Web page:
She pulls off the main road into the compound and is immediately transported to the 1970’s. Another world, hidden from the chaos outside. As April winds her way up the hill to the parking lot she begins to think that zen-type music should be playing. You know, with a citar and the gentle sound of chimes.
Passing the day hospital, she wonders what they do there. Is it for experiments on the mentally ill? She avoids looking at the sprawl of the psychiatric hospital to the left–the scar on the beauty of the compound. The place nobody wishes their worst enemy would have to visit.
With a hurried step, she walks across the bridge leading to the office building. She’s in awe at the splattered colors of Autumn on the bridge. She’s late–so unlike her–the one who sometimes arrives an hour early–just in case. She admonishes herself for insisting on finishing just one more row of one of her knitting projects.
Opening the door to the reception area of the Pill Pusher (aka the psychiatrist), she is again transported to a different decade. The 70’s furniture and lamps, all a reflection of days long gone. Unfortunately for April, it creates more inner reflection of where her troubles began.
The hunched over Pill Pusher is never on time, and today was no exception. He finally opened the door and escorted her to his office. The office has nice comfy chairs but she notices the dust around the office must also be from the 70’s as well.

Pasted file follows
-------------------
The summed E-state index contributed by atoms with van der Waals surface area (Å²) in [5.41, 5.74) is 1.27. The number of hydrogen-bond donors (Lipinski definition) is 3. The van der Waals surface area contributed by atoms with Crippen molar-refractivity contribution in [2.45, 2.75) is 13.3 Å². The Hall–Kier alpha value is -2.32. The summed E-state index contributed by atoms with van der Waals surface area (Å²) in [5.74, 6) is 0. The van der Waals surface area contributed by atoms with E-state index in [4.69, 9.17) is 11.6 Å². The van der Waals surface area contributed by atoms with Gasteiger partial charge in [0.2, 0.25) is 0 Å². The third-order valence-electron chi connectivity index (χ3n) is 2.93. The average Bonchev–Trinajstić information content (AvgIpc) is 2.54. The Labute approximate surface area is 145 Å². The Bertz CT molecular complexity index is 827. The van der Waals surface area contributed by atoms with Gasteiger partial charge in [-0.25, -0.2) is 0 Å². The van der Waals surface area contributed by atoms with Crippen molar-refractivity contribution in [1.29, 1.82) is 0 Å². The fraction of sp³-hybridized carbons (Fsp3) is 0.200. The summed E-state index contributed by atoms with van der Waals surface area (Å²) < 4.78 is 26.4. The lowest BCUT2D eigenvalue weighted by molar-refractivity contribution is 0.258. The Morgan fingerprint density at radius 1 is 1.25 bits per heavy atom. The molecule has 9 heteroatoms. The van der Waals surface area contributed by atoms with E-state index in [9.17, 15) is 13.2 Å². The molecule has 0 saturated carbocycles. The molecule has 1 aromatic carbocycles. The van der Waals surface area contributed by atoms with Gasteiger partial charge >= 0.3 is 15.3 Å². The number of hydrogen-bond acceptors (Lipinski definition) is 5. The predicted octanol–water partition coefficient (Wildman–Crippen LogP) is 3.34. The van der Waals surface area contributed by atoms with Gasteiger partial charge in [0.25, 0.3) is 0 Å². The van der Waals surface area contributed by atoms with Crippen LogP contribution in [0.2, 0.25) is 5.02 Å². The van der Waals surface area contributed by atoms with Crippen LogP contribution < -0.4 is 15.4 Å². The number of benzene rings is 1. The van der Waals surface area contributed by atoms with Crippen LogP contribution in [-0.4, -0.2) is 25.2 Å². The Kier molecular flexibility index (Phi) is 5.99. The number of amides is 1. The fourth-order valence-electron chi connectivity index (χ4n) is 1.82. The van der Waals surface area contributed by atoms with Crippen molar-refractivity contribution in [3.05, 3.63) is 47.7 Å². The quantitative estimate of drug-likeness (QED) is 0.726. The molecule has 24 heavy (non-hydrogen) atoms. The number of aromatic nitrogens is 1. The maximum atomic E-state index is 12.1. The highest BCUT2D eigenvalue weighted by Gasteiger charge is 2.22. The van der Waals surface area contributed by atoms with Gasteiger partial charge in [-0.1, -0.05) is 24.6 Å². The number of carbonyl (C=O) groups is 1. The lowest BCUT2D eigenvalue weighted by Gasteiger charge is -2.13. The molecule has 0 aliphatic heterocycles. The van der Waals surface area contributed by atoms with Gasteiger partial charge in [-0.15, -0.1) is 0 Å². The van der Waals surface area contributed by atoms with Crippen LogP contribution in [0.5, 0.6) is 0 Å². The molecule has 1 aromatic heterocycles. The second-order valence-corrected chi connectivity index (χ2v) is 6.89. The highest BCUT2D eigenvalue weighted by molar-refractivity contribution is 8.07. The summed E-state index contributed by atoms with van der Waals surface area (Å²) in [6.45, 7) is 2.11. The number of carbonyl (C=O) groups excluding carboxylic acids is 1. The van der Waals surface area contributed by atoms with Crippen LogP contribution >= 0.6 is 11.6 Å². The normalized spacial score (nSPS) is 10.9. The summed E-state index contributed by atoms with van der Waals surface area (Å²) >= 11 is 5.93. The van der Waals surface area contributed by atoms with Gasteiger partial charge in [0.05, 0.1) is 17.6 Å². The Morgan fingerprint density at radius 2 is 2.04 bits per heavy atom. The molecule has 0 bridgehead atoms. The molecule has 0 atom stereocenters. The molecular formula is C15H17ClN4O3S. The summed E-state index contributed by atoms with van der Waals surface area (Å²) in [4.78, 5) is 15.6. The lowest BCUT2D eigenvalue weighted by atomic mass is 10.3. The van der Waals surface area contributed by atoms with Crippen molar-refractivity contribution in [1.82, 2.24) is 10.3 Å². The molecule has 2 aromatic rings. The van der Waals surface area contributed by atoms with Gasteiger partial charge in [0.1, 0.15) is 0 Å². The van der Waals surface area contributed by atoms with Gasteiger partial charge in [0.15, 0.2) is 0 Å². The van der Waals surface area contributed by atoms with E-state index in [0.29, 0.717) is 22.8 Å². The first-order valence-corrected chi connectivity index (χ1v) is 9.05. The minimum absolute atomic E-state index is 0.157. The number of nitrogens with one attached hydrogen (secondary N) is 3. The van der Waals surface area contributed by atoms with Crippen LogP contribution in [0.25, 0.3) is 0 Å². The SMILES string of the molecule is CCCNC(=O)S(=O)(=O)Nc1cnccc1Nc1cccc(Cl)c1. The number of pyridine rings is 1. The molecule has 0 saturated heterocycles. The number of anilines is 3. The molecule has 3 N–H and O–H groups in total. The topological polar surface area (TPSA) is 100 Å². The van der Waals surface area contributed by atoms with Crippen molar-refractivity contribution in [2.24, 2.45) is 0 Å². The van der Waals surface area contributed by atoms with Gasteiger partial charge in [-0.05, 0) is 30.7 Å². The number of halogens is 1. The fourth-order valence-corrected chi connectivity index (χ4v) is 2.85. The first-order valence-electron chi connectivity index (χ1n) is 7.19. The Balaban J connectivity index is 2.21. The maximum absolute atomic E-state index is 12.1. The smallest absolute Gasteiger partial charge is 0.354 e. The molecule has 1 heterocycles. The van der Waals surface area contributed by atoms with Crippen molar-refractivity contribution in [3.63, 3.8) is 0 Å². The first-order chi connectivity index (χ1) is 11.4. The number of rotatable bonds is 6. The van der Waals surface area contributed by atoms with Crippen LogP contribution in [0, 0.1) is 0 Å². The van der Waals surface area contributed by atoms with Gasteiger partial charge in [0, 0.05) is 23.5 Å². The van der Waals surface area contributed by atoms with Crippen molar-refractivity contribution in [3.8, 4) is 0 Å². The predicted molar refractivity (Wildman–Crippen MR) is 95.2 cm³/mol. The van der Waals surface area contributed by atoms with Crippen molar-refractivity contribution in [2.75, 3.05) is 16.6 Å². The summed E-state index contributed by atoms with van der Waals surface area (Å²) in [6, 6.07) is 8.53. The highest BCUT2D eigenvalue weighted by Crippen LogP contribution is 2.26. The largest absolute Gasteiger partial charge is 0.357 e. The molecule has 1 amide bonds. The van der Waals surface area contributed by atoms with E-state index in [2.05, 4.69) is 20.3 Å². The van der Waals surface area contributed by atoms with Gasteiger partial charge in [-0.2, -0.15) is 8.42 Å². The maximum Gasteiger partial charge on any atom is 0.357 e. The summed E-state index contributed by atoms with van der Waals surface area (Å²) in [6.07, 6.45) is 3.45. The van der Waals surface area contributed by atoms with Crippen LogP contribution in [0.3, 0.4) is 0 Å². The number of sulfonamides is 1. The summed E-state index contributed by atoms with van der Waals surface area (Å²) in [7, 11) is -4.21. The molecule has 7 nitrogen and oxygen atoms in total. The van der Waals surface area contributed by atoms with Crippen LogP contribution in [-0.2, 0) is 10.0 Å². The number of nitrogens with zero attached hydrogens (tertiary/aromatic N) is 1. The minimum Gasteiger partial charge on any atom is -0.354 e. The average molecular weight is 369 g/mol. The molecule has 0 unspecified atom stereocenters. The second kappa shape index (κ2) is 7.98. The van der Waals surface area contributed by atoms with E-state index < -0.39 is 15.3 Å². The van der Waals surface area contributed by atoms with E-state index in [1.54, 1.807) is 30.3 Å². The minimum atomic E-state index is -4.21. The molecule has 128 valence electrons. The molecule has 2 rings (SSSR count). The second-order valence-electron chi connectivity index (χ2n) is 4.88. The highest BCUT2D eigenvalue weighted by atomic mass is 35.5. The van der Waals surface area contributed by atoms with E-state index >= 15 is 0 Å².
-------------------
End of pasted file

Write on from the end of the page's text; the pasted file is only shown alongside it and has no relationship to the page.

He begins telling her of his recent travel to Washington – the state – because he remembers she’s from the Seattle area. Patiently, she listens but her mind is not hearing what he’s saying because she wants to whine and get the hell out of there.
There is one little pill which is causing her grief. The thing is almost microscopic and if accidently dropped on the floor, it’s impossible to find. The pill packs a punch, helping April further accept who she is and how to live in spite of anxiety and clinical depression. However there are side effects that create a cycle of self-loathing. It raises her blood sugar, A1C, and causes weight gain.
She begs to taper off the little pill because she feels stronger now. The side effects of the tiny pill are making some of her recovery more difficult. The side effects are far outweighing any benefit.
As she whines about the weight gain, the Pill Pusher asks…”has your husband complained about your weight?” Holy crap, she thinks, is he not hearing what she is saying? The more weight she puts on the more she beats herself up. She is not happy with herself.
…..and another pill is removed from the cocktail, after a tapering off period. She will continue recovering and reminds herself of all she has learned about herself.
For the record, if one more torturer tells her she must exercise, she is going to blow her stack. She knows that is the answer to her poor self image, and that exercise would be a huge benefit. She believes it’s the one hurdle left as she drives home with 70’s rock music playing on the radio….feeling a bit victorious.